On the surface, restoring friendly relations with Nidaa Tounes will calm the situation politically and would also foster an environment more conducive to security and economic stability. A major beneficiary of political agreement will also likely be the old, Ben Ali-affiliated network of interests – a network which has never been efficiently dismantled. What sustained decades of dictatorship in Tunisia was not just the dictator and his top-down apparatus, but also the gradual formation of a layer of individuals below the state level who willingly learned to leech off and be loyal to a corrupt system that served their interests.
They learned to accept tyrannical governance, embrace and perpetuate nepotism, and prop up an unquestioningly obedient bureaucracy. People like Fouad Mebazaa, Hamed Karoui , Abd Wahab Abdallah, Faouizi Loumi, and Essebsi himself - who admitted to having falsified the elections while he was Minister of Interior - often served as the guardians of authoritarianism and watchdogs of a culture that promoted loyalty to despots.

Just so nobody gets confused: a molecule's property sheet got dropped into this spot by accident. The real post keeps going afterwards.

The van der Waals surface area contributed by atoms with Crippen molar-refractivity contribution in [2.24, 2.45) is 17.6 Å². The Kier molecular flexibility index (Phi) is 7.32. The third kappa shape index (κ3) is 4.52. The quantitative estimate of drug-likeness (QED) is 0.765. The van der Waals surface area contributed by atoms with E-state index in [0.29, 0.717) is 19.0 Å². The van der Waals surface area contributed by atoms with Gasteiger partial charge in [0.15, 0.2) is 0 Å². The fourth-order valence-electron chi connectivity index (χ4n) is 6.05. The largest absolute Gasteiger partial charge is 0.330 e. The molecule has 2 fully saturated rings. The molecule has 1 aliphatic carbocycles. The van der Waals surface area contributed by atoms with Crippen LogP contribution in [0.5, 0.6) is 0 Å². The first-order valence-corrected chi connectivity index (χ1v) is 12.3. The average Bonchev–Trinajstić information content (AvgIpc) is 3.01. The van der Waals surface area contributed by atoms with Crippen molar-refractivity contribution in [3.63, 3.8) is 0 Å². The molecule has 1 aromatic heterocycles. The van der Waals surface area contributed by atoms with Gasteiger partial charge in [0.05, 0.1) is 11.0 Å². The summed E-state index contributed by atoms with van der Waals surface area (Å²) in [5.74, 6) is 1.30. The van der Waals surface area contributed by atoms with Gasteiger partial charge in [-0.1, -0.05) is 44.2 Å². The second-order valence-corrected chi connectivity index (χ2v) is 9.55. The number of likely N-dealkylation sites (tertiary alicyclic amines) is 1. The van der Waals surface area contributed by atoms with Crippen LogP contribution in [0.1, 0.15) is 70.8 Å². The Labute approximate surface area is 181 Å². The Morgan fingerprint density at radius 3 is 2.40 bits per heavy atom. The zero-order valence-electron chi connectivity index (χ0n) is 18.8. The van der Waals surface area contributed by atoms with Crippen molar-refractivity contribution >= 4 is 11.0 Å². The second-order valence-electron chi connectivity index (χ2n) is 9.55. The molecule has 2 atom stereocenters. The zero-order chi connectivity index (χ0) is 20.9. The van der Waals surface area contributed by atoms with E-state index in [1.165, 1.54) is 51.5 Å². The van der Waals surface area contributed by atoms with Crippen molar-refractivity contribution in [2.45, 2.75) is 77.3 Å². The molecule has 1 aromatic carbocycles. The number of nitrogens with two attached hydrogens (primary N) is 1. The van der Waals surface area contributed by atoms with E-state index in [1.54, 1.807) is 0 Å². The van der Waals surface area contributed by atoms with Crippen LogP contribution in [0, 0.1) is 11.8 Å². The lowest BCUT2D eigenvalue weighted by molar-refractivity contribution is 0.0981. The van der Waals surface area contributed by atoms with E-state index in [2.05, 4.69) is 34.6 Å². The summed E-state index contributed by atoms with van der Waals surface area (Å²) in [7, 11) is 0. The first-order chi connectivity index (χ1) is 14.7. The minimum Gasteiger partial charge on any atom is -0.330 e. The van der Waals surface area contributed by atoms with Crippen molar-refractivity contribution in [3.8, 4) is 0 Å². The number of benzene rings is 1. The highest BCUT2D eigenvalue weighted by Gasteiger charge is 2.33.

Today the speed of progress between the Troika and the opposition relies largely on how far Ennahdha goes in acknowledging Nidaa Tounes as a legitimate political entity. In other words, how much legitimacy Ennahdha is willing to cede to Nidaa Tounes before the next elections and before trying to pass the transitional justice law which would launch comprehensive investigations into past crimes.
Since the very first days of the revolution, the success or failure of Tunisia’s transition has been a fierce battle against time. The recurrent incidents of insecurity, economic instability and social unrest constantly challenge the people’s patience, plungeing them into speculation over the country’s elite capacity to realize the revolution’s core demands: employment, freedom and dignity.